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The Alberta Badlands by Canoe

A view of the cliffs from a canoe on the South Saskatchewan RiverThe Alberta Badlands as seen from a canoe paddling east on the South Saskatchewan towards Estuary Ferry.

The Alberta Badlands are being promoted by our provincial and federal governments as the next iconic destination for world travelers to visit.

Good plan.

My gallery is in Empress...a village that straddles theAlberta Saskatchewan border.  It means that we are the eastern gateway to the Great Canadian Badlands to the west of us and the doorway to the vast desert known as the Great Sandhills to the east.

Smack in the middle we are.  Promote away.

The government's idea is that for tourists leaving the lush forests and fresh air of the famous Rocky Mountain town sites, it's only a hop, skip and a jump down the highway into a semi-arid world of cactus, coyotes and rattlesnakes. 

Another experience on the grand tour.

The road will take them through Drumheller and the famous Tyrrell Museum, of course.  Not a road less traveled, but after rubbing shoulders with the throngs in Banff, the Dinosaur Trail will present itself as an uncrowded contrast.

But those travelers from distant shores are going to miss out on little known routes through the Canadian Badlands that even few locals have experienced...the waterways that allow a novice or experienced canoist to see the Badlands up close and personal in a way unavailable to a tourist on wheels.


River Routes Through the Alberta Badlands

There are two rivers that flow through the Alberta Badlands...the laconic Red Deer and the faster moving South Saskatchewan.  Both were routes used by fur traders making their way to and from Hudson Bay.  Both rivers make for fun canoe trips today.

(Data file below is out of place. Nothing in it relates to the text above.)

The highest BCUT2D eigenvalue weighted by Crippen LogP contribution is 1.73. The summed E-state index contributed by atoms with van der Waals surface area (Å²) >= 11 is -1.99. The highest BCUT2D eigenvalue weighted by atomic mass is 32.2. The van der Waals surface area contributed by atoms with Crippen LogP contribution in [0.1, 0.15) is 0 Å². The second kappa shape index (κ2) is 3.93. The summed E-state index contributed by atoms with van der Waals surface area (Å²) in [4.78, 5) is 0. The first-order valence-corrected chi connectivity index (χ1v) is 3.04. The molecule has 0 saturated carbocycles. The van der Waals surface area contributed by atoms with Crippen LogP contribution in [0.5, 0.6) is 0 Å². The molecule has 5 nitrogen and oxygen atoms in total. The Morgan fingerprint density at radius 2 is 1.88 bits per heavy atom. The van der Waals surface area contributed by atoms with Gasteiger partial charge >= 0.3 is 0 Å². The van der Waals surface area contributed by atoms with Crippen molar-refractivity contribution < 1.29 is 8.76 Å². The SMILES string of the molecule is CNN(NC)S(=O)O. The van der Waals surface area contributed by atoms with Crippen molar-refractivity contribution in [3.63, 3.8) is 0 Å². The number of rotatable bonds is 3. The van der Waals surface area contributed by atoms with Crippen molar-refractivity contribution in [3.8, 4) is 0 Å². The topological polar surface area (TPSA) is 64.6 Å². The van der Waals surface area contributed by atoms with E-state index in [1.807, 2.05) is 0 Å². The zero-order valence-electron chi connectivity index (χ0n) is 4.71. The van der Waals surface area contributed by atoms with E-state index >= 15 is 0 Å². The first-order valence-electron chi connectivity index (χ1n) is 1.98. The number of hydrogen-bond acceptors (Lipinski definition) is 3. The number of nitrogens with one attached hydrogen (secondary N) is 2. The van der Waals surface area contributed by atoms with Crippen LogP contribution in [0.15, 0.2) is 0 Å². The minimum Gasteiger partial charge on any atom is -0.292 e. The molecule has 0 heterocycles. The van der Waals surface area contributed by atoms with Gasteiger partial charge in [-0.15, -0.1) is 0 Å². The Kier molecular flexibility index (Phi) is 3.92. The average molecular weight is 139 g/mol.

In the Spring the Red Deer River carries the snow melt from the mountains west of Rocky Mountain House through the parklands in the centre of the province into broad valleys sided by the steep barren hills of the Canadian Badlands. In June the river runs fast and carries with it a lot of debris.  Wait 'til late in the month of the beginning of July to hit the water.  But on the other hand, don't wait until September.  It it's a dry year...and this is semi-desert country...you may have to use your paddle like a pole to make it past some sandbars.

The South Saskatchewan River is really the eastern end of the same Bow River that passes through Banff, Calgary and the Siksika First Nation.  At some point between Gleichen/Siksika and Medicine Hat the river gods decided to give it a new moniker - the South Saskatchewan.  Who knew??

The South Saskatchewan is wider, deeper and faster than the Red Deer River.  There are no rapids or other fast water, but if you're a novice when it comes to canoeing, start your education on the Red Deer.

The rivers meet a couple of miles east of my home town...keep that in mind as you read on.


Paddling Near Empress

Canoe and car riding the Estuary Ferry across the South Saskatchewan River.A canoe trip through the Alberta Badlands ends at the Estuary Ferry near Empress. The ferry operates from 7am to midnight seven days a week. The operators take 1 hour lunch/dinner breaks from 12-1pm and 5-6pm.

As you can see from the graphic above there are three easy canoe trips that will bring you close to my little village.

  • If you launch your canoe at the Bindloss bridge you can plan on pulling ashore at Peter Fidler Campground in Empress...which just happens to be at the end of my street.
  • Or put your canoe in the water at Peter Fiddler and paddle east to the Estuary Ferry just over the Saskatchewan border.
  • If you want a little more of an adventure begin at Alberta's Sandy Point Campground at the point where Highway 41 crosses the South Saskatchewan and plan on a two day trip to the Estuary Ferry.

The ferry was the end of the line for these folks who planned ahead and left a vehicle at the Estuary Ferry crossing.  They left another car at the Sandy Point campground.

But here's my offer:

  • If you come to Empress  to experience the Alberta Badlands by canoe, I'll help you find a way to get the canoe back to your car at the end of the day!  Just keep me in the loop when you're making your plans.

If you're planning a trip, you musn't forget your camera.  There's wildlife galore.  You'll probably see various shorebirds fishing in the shallows and if you're a knowledgeable birder I bet you'll be able to spot some rather rare species.  Keep your eye out for the muskrat and beaver that make the rivers their home.  Though deer and elk are nocturnal they'll often head to the river to drink late in the afternoon.  If you're lucky you may even see a moose.